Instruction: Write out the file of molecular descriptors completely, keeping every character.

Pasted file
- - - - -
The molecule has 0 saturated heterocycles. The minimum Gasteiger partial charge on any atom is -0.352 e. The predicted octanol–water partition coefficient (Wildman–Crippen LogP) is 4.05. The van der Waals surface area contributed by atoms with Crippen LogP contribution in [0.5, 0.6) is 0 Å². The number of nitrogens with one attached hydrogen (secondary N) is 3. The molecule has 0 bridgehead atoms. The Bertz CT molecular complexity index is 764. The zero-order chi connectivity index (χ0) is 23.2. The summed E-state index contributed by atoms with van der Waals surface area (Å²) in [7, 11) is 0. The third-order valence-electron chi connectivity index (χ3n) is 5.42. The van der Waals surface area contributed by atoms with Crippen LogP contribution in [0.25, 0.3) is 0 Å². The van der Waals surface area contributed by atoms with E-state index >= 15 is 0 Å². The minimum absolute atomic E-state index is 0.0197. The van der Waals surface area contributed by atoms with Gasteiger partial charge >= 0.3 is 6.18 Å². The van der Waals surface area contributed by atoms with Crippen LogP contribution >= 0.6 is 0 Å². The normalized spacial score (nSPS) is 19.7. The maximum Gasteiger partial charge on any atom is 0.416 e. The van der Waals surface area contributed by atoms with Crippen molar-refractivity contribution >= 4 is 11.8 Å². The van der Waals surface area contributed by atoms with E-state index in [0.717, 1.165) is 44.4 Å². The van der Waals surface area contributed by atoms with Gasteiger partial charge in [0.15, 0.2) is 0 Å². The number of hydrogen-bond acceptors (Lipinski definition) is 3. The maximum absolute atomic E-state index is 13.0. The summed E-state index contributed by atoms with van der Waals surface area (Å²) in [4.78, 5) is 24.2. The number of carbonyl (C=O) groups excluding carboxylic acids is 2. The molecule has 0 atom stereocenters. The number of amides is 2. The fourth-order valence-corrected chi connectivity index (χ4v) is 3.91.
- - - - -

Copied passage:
The molecule has 0 saturated heterocycles. The minimum Gasteiger partial charge on any atom is -0.352 e. The predicted octanol–water partition coefficient (Wildman–Crippen LogP) is 4.05. The van der Waals surface area contributed by atoms with Crippen LogP contribution in [0.5, 0.6) is 0 Å². The number of nitrogens with one attached hydrogen (secondary N) is 3. The molecule has 0 bridgehead atoms. The Bertz CT molecular complexity index is 764. The zero-order chi connectivity index (χ0) is 23.2. The summed E-state index contributed by atoms with van der Waals surface area (Å²) in [7, 11) is 0. The third-order valence-electron chi connectivity index (χ3n) is 5.42. The van der Waals surface area contributed by atoms with Crippen LogP contribution in [0.25, 0.3) is 0 Å². The van der Waals surface area contributed by atoms with E-state index >= 15 is 0 Å². The minimum absolute atomic E-state index is 0.0197. The van der Waals surface area contributed by atoms with Gasteiger partial charge >= 0.3 is 6.18 Å². The van der Waals surface area contributed by atoms with Crippen LogP contribution >= 0.6 is 0 Å². The normalized spacial score (nSPS) is 19.7. The maximum Gasteiger partial charge on any atom is 0.416 e. The van der Waals surface area contributed by atoms with Crippen molar-refractivity contribution >= 4 is 11.8 Å². The van der Waals surface area contributed by atoms with E-state index in [0.717, 1.165) is 44.4 Å². The van der Waals surface area contributed by atoms with Gasteiger partial charge in [0.15, 0.2) is 0 Å². The number of hydrogen-bond acceptors (Lipinski definition) is 3. The maximum absolute atomic E-state index is 13.0. The summed E-state index contributed by atoms with van der Waals surface area (Å²) in [4.78, 5) is 24.2. The number of carbonyl (C=O) groups excluding carboxylic acids is 2. The molecule has 0 atom stereocenters. The number of amides is 2. The fourth-order valence-corrected chi connectivity index (χ4v) is 3.91.